There are clues and family cemeteries to examine. I never thought that I would be the person who wanted to take a vacation planned around visiting a cemetery. But look at me now! I can’t wait to go to the Sears Cemetery in Mass and the Schlegel Cemetery in Berks County, PA.
The best thing about genealogy is the braiding together of fact and fiction. There are the constants, the physical records, the marriage licenses, the birth and death certificates. Yet there are huge holes of untold secrets about the actual living of the lives that mattered. If they didn’t live the exact life that they lived, I wouldn’t be here today. There are hundreds of stories of happiness and sorrows, children born and lost, land purchased and lost, madness and genius, achievement, falling into and out of love.
It all goes back to a brave few who decided to leave their homes and all they ever knew, to take a risk for happiness in an unknown world. Welcome to America! Thank you for coming! Richard and Dorothy Sears (1633), John Christian and Catherine Schlegle (1737), Valentin Howerter (~1740), Catharine Krohn (~1770), William Reese (~1815), Louis Jacob Kreitner (1847), James and Mary O’Leary (1847), Frederick and Margaret Herman who brought their entire family with them from Germany (1846), Michael Augustonovich (1909) and my favorite Bootlegger Frances Symanska (1910). Without each and every one of them (and dozens of others whose immigration records I haven’t been able to find) I wouldn’t be here. What a world it is!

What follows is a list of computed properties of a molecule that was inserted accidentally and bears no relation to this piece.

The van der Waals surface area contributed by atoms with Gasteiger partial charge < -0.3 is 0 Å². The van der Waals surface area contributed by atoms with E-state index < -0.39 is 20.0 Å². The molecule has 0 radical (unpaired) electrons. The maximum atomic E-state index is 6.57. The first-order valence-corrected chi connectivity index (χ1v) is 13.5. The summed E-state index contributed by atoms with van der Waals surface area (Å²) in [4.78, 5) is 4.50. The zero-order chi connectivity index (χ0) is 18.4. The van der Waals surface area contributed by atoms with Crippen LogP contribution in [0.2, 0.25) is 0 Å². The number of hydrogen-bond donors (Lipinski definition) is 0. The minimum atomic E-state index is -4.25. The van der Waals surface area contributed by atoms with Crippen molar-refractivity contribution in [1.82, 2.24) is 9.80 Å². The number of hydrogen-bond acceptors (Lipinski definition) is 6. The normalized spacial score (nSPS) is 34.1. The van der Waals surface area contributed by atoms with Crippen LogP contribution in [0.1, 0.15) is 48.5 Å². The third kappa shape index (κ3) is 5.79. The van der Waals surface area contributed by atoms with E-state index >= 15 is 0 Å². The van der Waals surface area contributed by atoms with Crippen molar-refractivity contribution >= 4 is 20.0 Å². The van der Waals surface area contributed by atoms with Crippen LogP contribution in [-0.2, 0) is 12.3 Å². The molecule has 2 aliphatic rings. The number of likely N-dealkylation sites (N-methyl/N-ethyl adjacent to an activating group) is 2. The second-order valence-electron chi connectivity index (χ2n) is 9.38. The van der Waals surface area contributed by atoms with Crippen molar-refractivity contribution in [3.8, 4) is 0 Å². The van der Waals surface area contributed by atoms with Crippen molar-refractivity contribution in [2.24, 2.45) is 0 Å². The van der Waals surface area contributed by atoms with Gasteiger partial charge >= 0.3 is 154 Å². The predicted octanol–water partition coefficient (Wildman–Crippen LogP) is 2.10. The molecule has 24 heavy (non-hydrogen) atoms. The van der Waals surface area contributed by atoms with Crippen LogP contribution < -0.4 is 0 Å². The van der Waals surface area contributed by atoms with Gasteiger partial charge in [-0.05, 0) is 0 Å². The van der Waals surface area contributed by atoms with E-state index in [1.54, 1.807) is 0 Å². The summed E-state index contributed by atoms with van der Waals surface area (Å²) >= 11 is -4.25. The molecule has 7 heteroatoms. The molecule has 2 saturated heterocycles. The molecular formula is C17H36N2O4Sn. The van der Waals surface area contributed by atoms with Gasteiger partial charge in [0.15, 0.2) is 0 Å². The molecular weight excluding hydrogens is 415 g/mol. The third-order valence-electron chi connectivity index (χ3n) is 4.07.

Thank you for leaving Poland and Ireland and Germany and England and whatever other far-flung lands I have yet to track down. It was the great diaspora of dozens of lands that occurred before I was born here. And the chain of time hasn’t stopped with me. My children have an entire other branch of history and ancestry. Their great-grandparents had to leave their own war-torn Poland, The Netherlands, and who knows where else. I will research them next; the people that had to exist in order to bring my children into the world. Without our ancestors we would be nothing. Their terrible existence brought this wonderful world into being.